Josh Shaffer

A chainsaw turns debris into art, deep in the heart of this state park

Two years ago, a giant oak toppled over deep in Umstead State Park, blocking a popular trail with a trunk thicker than a pirate ship’s mast.

On its side, the tree stretched probably 100 feet long and dated back at least a century, a monster that required heavy equipment just to shove a few feet.

But rather than let this elder of the forest rot, park ranger Jessica Phillips thought up a better plan: Hire a pair of chainsaw artists to make debris into art.

“I wanted to extend the life of that tree,” she said.

The result stands off the side of the Graylyn Multi-Use Trail, a spot reachable only with the help of hiking boots, shock absorbers or a horse.

Turned slightly orange by a coat of Australian timber oil, the old oak features 20 feet of carvings, a tapestry of forest creatures with snouts and ears jutting out of the wood. A pair of herons touch beaks. A family of foxes huddles in a den. A rabbit scurries into hiding.

“They gave me a list of animals,” said Jerry Reid, who owns Smoky Mountain Art in Gatlinburg, Tenn. “They told me they definitely didn’t want any bears or wolves. I could probably have put a skunk in there.”

With his friend Randy Boni, a chainsaw artist from Pennsylvania, Reid transformed the trunk one notch at a time, creating detail down to the bristles in a fox’s tail.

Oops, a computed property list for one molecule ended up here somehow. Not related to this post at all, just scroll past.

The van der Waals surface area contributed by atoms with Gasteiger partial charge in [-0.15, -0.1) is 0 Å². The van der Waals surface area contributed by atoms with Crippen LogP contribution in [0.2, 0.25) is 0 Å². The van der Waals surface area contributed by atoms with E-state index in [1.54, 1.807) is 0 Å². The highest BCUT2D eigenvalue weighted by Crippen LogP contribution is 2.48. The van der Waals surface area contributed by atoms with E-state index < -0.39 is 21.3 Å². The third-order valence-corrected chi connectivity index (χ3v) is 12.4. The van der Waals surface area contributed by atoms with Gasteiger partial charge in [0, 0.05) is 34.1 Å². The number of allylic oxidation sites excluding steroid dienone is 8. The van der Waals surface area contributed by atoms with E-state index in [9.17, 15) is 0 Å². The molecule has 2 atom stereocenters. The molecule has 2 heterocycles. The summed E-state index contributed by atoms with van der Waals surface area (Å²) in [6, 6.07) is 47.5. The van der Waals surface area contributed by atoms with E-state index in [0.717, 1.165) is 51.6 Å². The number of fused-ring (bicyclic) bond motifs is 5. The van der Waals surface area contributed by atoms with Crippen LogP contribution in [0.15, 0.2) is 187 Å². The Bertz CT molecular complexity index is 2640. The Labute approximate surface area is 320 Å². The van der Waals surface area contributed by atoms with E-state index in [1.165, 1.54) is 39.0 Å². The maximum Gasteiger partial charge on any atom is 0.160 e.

At first, Reid said, they balked at the idea of sculpture in the middle of a forest.

But as they worked over five days in November, they watched hordes of joggers, cyclists and riders pass to admire their work. With 1.3 million visitors in 2015, Umstead ranked as the state’s second-busiest park behind Jordan Lake.

Still, viewing this display requires some sweat.

“We kind of named it the hidden treasure,” Reid said. “You have to get out and enjoy the park to see it.”

The sculpture’s $5,000 price tag came through forest-backer groups and private donations. Soon, Phillips said, it will get lifted off the ground and given a roof to extend its life.

An oak witnesses much in 100 years. To see it, and the art it inspires, is worth a walk.